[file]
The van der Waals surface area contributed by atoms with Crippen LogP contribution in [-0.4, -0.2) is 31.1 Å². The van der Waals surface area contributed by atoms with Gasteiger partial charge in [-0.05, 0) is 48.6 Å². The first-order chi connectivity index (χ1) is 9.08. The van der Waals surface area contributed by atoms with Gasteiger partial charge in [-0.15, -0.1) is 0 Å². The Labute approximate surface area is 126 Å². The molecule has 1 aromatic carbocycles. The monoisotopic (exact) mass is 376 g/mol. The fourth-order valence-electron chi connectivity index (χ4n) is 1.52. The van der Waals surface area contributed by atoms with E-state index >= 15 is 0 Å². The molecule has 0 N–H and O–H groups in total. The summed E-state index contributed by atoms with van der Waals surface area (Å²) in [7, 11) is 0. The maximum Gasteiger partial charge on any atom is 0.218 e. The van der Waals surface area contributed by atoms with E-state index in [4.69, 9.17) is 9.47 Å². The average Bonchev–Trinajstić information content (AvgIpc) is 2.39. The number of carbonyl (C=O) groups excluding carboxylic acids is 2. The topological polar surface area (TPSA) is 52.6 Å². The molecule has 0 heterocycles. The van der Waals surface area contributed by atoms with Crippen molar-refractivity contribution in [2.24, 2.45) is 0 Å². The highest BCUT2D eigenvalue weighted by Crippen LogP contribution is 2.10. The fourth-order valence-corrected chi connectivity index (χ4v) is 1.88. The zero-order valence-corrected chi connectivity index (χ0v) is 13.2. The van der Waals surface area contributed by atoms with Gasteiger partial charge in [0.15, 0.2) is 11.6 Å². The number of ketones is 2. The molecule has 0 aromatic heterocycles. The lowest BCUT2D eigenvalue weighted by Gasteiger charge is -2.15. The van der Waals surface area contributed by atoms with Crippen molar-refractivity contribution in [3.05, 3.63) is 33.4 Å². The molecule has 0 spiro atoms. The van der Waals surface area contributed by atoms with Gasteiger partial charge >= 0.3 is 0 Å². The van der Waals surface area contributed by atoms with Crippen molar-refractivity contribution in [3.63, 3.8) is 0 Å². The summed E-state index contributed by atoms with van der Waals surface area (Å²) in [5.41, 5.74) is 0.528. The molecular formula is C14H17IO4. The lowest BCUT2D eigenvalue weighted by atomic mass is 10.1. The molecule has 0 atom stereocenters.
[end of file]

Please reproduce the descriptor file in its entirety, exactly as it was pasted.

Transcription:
The van der Waals surface area contributed by atoms with Crippen LogP contribution in [-0.4, -0.2) is 31.1 Å². The van der Waals surface area contributed by atoms with Gasteiger partial charge in [-0.05, 0) is 48.6 Å². The first-order chi connectivity index (χ1) is 9.08. The van der Waals surface area contributed by atoms with Gasteiger partial charge in [-0.15, -0.1) is 0 Å². The Labute approximate surface area is 126 Å². The molecule has 1 aromatic carbocycles. The monoisotopic (exact) mass is 376 g/mol. The fourth-order valence-electron chi connectivity index (χ4n) is 1.52. The van der Waals surface area contributed by atoms with E-state index >= 15 is 0 Å². The molecule has 0 N–H and O–H groups in total. The summed E-state index contributed by atoms with van der Waals surface area (Å²) in [7, 11) is 0. The maximum Gasteiger partial charge on any atom is 0.218 e. The van der Waals surface area contributed by atoms with E-state index in [4.69, 9.17) is 9.47 Å². The average Bonchev–Trinajstić information content (AvgIpc) is 2.39. The number of carbonyl (C=O) groups excluding carboxylic acids is 2. The topological polar surface area (TPSA) is 52.6 Å². The molecule has 0 heterocycles. The van der Waals surface area contributed by atoms with Crippen molar-refractivity contribution in [2.24, 2.45) is 0 Å². The highest BCUT2D eigenvalue weighted by Crippen LogP contribution is 2.10. The fourth-order valence-corrected chi connectivity index (χ4v) is 1.88. The zero-order valence-corrected chi connectivity index (χ0v) is 13.2. The van der Waals surface area contributed by atoms with Gasteiger partial charge in [0.15, 0.2) is 11.6 Å². The number of ketones is 2. The molecule has 0 aromatic heterocycles. The lowest BCUT2D eigenvalue weighted by Gasteiger charge is -2.15. The van der Waals surface area contributed by atoms with Crippen molar-refractivity contribution in [3.05, 3.63) is 33.4 Å². The molecule has 0 spiro atoms. The van der Waals surface area contributed by atoms with Gasteiger partial charge >= 0.3 is 0 Å². The van der Waals surface area contributed by atoms with Crippen molar-refractivity contribution in [3.63, 3.8) is 0 Å². The summed E-state index contributed by atoms with van der Waals surface area (Å²) in [5.41, 5.74) is 0.528. The molecular formula is C14H17IO4. The lowest BCUT2D eigenvalue weighted by atomic mass is 10.1. The molecule has 0 atom stereocenters.